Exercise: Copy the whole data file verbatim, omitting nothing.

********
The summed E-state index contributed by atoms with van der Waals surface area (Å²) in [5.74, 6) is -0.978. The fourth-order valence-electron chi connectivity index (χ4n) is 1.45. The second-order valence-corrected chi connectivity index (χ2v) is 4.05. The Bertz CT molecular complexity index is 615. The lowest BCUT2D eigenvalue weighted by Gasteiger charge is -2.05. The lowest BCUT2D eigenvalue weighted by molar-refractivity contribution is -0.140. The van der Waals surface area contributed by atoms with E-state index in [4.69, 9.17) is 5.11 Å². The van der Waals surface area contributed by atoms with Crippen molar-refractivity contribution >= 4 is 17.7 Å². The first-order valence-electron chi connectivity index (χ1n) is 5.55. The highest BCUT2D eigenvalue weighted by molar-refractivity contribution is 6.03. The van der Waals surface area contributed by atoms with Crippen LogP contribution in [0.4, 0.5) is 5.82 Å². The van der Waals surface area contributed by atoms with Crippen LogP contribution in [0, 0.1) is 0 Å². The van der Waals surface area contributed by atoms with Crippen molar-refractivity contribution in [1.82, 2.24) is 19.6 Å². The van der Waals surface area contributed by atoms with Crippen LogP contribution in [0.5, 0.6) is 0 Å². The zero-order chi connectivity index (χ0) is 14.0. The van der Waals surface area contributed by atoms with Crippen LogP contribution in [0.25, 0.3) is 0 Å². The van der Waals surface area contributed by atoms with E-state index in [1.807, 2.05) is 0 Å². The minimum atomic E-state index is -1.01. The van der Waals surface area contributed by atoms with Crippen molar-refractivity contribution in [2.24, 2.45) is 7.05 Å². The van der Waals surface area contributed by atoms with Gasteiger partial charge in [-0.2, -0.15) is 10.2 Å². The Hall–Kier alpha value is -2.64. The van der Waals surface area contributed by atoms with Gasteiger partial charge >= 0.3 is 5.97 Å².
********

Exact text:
The summed E-state index contributed by atoms with van der Waals surface area (Å²) in [5.74, 6) is -0.978. The fourth-order valence-electron chi connectivity index (χ4n) is 1.45. The second-order valence-corrected chi connectivity index (χ2v) is 4.05. The Bertz CT molecular complexity index is 615. The lowest BCUT2D eigenvalue weighted by Gasteiger charge is -2.05. The lowest BCUT2D eigenvalue weighted by molar-refractivity contribution is -0.140. The van der Waals surface area contributed by atoms with E-state index in [4.69, 9.17) is 5.11 Å². The van der Waals surface area contributed by atoms with Crippen molar-refractivity contribution >= 4 is 17.7 Å². The first-order valence-electron chi connectivity index (χ1n) is 5.55. The highest BCUT2D eigenvalue weighted by molar-refractivity contribution is 6.03. The van der Waals surface area contributed by atoms with Crippen LogP contribution in [0.4, 0.5) is 5.82 Å². The van der Waals surface area contributed by atoms with Crippen LogP contribution in [0, 0.1) is 0 Å². The van der Waals surface area contributed by atoms with Crippen molar-refractivity contribution in [1.82, 2.24) is 19.6 Å². The van der Waals surface area contributed by atoms with Crippen LogP contribution in [0.5, 0.6) is 0 Å². The zero-order chi connectivity index (χ0) is 14.0. The van der Waals surface area contributed by atoms with Crippen LogP contribution in [0.25, 0.3) is 0 Å². The van der Waals surface area contributed by atoms with E-state index in [1.807, 2.05) is 0 Å². The minimum atomic E-state index is -1.01. The van der Waals surface area contributed by atoms with Crippen molar-refractivity contribution in [2.24, 2.45) is 7.05 Å². The van der Waals surface area contributed by atoms with Gasteiger partial charge in [-0.2, -0.15) is 10.2 Å². The Hall–Kier alpha value is -2.64. The van der Waals surface area contributed by atoms with Gasteiger partial charge >= 0.3 is 5.97 Å².